By April Dudash
Don't let the strip shopping mall fool you. Inside, steaming bowls of Vietnamese soup and tall, cool glasses of Thai iced tea await. Grilled Ginger is the new kid on the block to the longtime Vietnamese Restaurant just up the street, but its owners are restaurant veterans. In addition to Grilled Ginger, owners Han Nguyen and Thanh Vo also oversee a restaurant back home in Ho Chi Minh City. Kim Son Restaurant is a huge operation with more than 100 employees and seating for 1,000 in beautiful outdoor bamboo huts.
"I didn't have to cook over there," said Vo, who can regularly be found standing over Grilled Ginger's wok, throwing in ingredients. "But it's not stable. It's not safe. Over here is very good for my son. Over here, you have to work with your hands."
The restaurants are separated by an ocean, but the menus are similar. Grilled Ginger customers rave about the authentic pho - try the Pho Dac Biet, a beef, rice and noodle soup for $8.50 - and the Tra Thai Tran Chau, Thai iced tea with boba (tapioca pearls) for $4.50. The shaken beef (Bo Luc Lac) is served with a zesty secret sauce of salt, pepper and lime.
Vo and Nguyen visit their restaurant in Vietnam every few years, leaving day-to-day operations to Vo's younger sister.
"You have to keep developing to make competition for others," Vo said. "We take ideas from America and bring it there, and get some ideas from there."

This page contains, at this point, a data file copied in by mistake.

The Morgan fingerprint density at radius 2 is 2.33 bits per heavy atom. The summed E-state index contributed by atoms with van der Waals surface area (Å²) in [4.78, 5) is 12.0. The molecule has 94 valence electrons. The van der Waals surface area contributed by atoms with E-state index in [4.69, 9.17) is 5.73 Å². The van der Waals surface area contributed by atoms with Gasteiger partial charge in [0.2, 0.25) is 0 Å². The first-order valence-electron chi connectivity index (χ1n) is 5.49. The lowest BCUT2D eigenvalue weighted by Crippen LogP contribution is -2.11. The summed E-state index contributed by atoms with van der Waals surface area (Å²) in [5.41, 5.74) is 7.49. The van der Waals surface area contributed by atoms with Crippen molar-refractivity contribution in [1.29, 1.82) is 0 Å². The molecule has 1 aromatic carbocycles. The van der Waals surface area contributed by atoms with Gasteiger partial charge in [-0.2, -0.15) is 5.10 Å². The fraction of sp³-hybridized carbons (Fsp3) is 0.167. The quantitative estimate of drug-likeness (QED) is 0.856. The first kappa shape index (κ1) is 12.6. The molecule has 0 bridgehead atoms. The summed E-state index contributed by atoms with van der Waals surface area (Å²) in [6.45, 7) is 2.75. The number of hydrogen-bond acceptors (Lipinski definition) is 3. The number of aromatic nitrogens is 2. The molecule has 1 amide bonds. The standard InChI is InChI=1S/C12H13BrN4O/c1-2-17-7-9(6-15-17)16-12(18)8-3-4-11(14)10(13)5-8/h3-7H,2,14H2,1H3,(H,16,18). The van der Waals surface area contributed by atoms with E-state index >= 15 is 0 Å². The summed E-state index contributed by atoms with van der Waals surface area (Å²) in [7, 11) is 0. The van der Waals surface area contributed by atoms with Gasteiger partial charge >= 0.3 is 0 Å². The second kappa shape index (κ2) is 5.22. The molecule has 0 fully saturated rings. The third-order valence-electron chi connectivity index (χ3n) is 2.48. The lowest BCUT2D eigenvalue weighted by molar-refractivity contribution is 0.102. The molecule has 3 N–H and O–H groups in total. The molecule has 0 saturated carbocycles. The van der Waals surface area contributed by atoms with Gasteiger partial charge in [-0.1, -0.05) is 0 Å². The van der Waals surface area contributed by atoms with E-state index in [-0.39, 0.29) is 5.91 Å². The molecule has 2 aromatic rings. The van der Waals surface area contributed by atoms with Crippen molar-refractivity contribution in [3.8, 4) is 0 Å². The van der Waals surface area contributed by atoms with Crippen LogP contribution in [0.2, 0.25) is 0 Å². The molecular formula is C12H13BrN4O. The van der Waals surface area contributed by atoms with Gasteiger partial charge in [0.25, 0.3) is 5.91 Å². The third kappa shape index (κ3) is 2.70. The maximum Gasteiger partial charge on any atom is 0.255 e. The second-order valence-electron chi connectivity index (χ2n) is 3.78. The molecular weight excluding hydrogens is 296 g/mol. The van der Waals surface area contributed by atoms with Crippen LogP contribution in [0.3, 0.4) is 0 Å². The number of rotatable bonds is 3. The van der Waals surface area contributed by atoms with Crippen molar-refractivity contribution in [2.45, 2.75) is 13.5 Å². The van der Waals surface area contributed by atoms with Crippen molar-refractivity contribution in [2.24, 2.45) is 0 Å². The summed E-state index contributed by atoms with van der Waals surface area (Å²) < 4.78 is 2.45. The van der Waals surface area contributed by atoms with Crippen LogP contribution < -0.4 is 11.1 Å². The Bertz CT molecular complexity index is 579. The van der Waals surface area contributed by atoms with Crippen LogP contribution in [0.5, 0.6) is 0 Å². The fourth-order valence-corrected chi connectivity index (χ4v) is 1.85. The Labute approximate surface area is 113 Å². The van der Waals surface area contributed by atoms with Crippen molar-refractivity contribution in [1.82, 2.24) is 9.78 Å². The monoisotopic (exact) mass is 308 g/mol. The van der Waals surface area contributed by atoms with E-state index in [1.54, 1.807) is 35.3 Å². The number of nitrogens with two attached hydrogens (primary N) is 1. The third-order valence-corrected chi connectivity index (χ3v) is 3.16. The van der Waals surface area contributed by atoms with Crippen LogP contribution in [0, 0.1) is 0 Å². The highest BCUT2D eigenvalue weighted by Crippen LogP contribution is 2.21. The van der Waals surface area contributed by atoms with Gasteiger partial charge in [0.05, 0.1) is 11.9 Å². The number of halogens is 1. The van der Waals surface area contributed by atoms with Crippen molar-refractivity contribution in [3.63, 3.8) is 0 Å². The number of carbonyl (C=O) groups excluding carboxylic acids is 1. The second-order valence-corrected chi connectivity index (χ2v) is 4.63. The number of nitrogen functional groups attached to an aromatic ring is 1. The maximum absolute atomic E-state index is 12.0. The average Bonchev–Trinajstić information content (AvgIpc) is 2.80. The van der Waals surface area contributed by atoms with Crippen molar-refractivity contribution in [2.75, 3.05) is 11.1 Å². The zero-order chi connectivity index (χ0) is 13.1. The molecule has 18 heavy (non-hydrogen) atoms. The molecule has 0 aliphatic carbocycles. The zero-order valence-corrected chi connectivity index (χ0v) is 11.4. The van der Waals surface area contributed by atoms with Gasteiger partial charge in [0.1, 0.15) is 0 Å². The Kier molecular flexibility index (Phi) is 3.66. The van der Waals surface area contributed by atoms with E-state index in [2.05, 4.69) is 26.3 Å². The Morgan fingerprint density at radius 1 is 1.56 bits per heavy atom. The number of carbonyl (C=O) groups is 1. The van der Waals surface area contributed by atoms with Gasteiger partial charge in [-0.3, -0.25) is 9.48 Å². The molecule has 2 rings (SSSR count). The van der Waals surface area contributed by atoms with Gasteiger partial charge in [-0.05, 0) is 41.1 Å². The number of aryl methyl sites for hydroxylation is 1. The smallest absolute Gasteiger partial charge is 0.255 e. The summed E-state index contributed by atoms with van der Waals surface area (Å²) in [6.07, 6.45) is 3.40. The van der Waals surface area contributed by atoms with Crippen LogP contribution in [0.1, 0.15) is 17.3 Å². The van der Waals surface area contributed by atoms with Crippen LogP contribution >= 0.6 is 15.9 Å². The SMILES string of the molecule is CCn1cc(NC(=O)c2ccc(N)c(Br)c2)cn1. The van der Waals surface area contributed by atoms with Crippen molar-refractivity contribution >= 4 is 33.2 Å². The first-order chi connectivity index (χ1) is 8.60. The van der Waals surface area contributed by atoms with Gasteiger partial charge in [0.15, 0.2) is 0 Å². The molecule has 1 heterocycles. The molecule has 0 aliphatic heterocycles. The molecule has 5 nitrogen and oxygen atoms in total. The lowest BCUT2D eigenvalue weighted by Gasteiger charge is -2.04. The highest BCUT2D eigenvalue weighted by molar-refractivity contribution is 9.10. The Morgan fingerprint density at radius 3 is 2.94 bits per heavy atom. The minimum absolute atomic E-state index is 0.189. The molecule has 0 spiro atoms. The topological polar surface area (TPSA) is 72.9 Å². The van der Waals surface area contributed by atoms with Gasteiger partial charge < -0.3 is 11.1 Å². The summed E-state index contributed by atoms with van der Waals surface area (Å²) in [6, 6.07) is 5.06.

Vo came to the United States to study computer science at the University of California. Nguyen moved to America after her aunt sponsored her. A family member's marriage to a Vietnam War veteran brought them to Fayetteville.
Nguyen said her family once owned an auto dealership in Vietnam, and they led a comfortable life until the spread of communism threatened it.
"My mom doesn't like to live under communism," said Nguyen. "The law changes. We used to have a very happy and wealthy life."
Her mother, Kim Ngan, works in the restaurant, too, preparing an average of 40 springroll orders a day plus entrees.
It truly is a family business, where Nguyen and Vo take breaks after the lunch rush to visit with their 20-month-old son, GiangKhang, which means "happy family" in Vietnamese. Three waitresses dart around the well-decorated dining room, and the women sometimes wear ao dais, or traditional Vietnamese silk dresses.
"Here, we need to take care of the customer, get them to know us more, get them to know our food," Vo said. "They come here and go to some other nation."